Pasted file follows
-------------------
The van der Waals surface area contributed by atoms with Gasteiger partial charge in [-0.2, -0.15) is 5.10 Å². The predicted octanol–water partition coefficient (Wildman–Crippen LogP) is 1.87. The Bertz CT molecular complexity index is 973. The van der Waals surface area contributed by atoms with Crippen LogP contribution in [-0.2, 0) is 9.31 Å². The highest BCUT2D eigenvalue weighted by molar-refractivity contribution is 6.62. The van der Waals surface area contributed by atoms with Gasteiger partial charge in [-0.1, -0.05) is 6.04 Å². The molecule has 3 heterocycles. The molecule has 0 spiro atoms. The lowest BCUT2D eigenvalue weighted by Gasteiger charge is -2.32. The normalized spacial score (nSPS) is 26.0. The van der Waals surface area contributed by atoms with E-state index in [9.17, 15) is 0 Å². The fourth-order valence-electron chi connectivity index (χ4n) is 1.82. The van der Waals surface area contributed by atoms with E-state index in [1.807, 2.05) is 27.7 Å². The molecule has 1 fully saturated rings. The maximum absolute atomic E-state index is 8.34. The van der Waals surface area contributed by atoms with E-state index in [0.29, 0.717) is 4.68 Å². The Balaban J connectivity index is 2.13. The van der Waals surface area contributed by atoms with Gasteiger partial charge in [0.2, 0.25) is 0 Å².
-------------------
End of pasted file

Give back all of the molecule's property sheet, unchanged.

The van der Waals surface area contributed by atoms with Gasteiger partial charge in [-0.2, -0.15) is 5.10 Å². The predicted octanol–water partition coefficient (Wildman–Crippen LogP) is 1.87. The Bertz CT molecular complexity index is 973. The van der Waals surface area contributed by atoms with Crippen LogP contribution in [-0.2, 0) is 9.31 Å². The highest BCUT2D eigenvalue weighted by molar-refractivity contribution is 6.62. The van der Waals surface area contributed by atoms with Gasteiger partial charge in [-0.1, -0.05) is 6.04 Å². The molecule has 3 heterocycles. The molecule has 0 spiro atoms. The lowest BCUT2D eigenvalue weighted by Gasteiger charge is -2.32. The normalized spacial score (nSPS) is 26.0. The van der Waals surface area contributed by atoms with E-state index in [9.17, 15) is 0 Å². The fourth-order valence-electron chi connectivity index (χ4n) is 1.82. The van der Waals surface area contributed by atoms with E-state index in [1.807, 2.05) is 27.7 Å². The molecule has 1 fully saturated rings. The maximum absolute atomic E-state index is 8.34. The van der Waals surface area contributed by atoms with E-state index in [0.29, 0.717) is 4.68 Å². The Balaban J connectivity index is 2.13. The van der Waals surface area contributed by atoms with Gasteiger partial charge in [0.2, 0.25) is 0 Å².